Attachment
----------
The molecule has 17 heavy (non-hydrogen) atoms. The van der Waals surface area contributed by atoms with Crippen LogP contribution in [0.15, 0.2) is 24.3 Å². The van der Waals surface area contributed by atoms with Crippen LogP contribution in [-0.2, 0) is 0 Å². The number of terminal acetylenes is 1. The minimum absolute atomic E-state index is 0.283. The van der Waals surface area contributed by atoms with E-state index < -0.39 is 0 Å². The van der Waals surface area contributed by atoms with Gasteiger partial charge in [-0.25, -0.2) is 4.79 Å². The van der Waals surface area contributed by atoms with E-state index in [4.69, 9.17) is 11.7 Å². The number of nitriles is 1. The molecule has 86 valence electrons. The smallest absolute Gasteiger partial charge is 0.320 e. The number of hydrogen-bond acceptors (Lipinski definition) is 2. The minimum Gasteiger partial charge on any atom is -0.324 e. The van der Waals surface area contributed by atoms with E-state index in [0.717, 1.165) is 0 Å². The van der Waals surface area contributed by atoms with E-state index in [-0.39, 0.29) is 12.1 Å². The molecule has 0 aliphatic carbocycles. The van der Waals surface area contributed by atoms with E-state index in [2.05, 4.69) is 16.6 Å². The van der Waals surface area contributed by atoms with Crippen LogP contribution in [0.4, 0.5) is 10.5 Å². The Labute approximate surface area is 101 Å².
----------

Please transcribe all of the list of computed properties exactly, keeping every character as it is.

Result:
The molecule has 17 heavy (non-hydrogen) atoms. The van der Waals surface area contributed by atoms with Crippen LogP contribution in [0.15, 0.2) is 24.3 Å². The van der Waals surface area contributed by atoms with Crippen LogP contribution in [-0.2, 0) is 0 Å². The number of terminal acetylenes is 1. The minimum absolute atomic E-state index is 0.283. The van der Waals surface area contributed by atoms with E-state index < -0.39 is 0 Å². The van der Waals surface area contributed by atoms with Gasteiger partial charge in [-0.25, -0.2) is 4.79 Å². The van der Waals surface area contributed by atoms with E-state index in [4.69, 9.17) is 11.7 Å². The number of nitriles is 1. The molecule has 86 valence electrons. The smallest absolute Gasteiger partial charge is 0.320 e. The number of hydrogen-bond acceptors (Lipinski definition) is 2. The minimum Gasteiger partial charge on any atom is -0.324 e. The van der Waals surface area contributed by atoms with E-state index in [0.717, 1.165) is 0 Å². The van der Waals surface area contributed by atoms with E-state index in [-0.39, 0.29) is 12.1 Å². The molecule has 0 aliphatic carbocycles. The van der Waals surface area contributed by atoms with E-state index in [2.05, 4.69) is 16.6 Å². The van der Waals surface area contributed by atoms with Crippen LogP contribution in [0.4, 0.5) is 10.5 Å². The Labute approximate surface area is 101 Å².